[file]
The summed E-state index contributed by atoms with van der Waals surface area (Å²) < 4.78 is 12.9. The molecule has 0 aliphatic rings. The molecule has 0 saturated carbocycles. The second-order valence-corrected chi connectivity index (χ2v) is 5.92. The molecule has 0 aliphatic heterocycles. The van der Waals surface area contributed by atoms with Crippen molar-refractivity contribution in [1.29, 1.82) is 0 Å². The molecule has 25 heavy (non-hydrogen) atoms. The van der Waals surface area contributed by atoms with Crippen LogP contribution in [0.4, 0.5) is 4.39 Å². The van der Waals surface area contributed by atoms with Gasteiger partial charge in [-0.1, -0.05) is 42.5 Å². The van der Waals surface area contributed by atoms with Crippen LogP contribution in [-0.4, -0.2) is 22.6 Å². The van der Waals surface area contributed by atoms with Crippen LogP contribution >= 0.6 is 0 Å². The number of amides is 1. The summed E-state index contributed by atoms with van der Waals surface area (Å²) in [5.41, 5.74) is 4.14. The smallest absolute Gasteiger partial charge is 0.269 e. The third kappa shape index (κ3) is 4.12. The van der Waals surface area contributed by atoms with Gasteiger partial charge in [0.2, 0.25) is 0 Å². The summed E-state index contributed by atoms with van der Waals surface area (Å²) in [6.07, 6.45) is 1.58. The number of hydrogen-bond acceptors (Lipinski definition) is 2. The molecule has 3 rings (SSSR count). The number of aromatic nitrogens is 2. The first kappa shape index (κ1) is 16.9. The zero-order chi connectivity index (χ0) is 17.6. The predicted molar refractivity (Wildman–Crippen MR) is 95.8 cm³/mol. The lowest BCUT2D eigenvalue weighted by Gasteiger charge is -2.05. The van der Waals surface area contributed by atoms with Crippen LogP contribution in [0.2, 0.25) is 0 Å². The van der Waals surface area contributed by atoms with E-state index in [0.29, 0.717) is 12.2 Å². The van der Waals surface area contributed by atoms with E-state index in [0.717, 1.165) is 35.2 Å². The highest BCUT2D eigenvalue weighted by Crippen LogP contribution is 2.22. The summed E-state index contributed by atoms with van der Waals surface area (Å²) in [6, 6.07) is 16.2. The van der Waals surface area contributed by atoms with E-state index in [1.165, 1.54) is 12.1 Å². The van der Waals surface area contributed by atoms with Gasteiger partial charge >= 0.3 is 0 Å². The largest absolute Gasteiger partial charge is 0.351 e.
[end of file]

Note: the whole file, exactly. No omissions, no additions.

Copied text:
The summed E-state index contributed by atoms with van der Waals surface area (Å²) < 4.78 is 12.9. The molecule has 0 aliphatic rings. The molecule has 0 saturated carbocycles. The second-order valence-corrected chi connectivity index (χ2v) is 5.92. The molecule has 0 aliphatic heterocycles. The van der Waals surface area contributed by atoms with Crippen molar-refractivity contribution in [1.29, 1.82) is 0 Å². The molecule has 25 heavy (non-hydrogen) atoms. The van der Waals surface area contributed by atoms with Crippen LogP contribution in [0.4, 0.5) is 4.39 Å². The van der Waals surface area contributed by atoms with Gasteiger partial charge in [-0.1, -0.05) is 42.5 Å². The van der Waals surface area contributed by atoms with Crippen LogP contribution in [-0.4, -0.2) is 22.6 Å². The van der Waals surface area contributed by atoms with Crippen LogP contribution >= 0.6 is 0 Å². The number of amides is 1. The summed E-state index contributed by atoms with van der Waals surface area (Å²) in [5.41, 5.74) is 4.14. The smallest absolute Gasteiger partial charge is 0.269 e. The third kappa shape index (κ3) is 4.12. The van der Waals surface area contributed by atoms with Gasteiger partial charge in [0.2, 0.25) is 0 Å². The summed E-state index contributed by atoms with van der Waals surface area (Å²) in [6.07, 6.45) is 1.58. The number of hydrogen-bond acceptors (Lipinski definition) is 2. The molecule has 3 rings (SSSR count). The number of aromatic nitrogens is 2. The first kappa shape index (κ1) is 16.9. The zero-order chi connectivity index (χ0) is 17.6. The predicted molar refractivity (Wildman–Crippen MR) is 95.8 cm³/mol. The lowest BCUT2D eigenvalue weighted by Gasteiger charge is -2.05. The van der Waals surface area contributed by atoms with Crippen LogP contribution in [0.2, 0.25) is 0 Å². The van der Waals surface area contributed by atoms with E-state index in [0.29, 0.717) is 12.2 Å². The van der Waals surface area contributed by atoms with E-state index in [0.717, 1.165) is 35.2 Å². The highest BCUT2D eigenvalue weighted by Crippen LogP contribution is 2.22. The summed E-state index contributed by atoms with van der Waals surface area (Å²) in [6, 6.07) is 16.2. The van der Waals surface area contributed by atoms with E-state index in [1.165, 1.54) is 12.1 Å². The van der Waals surface area contributed by atoms with Gasteiger partial charge >= 0.3 is 0 Å². The largest absolute Gasteiger partial charge is 0.351 e.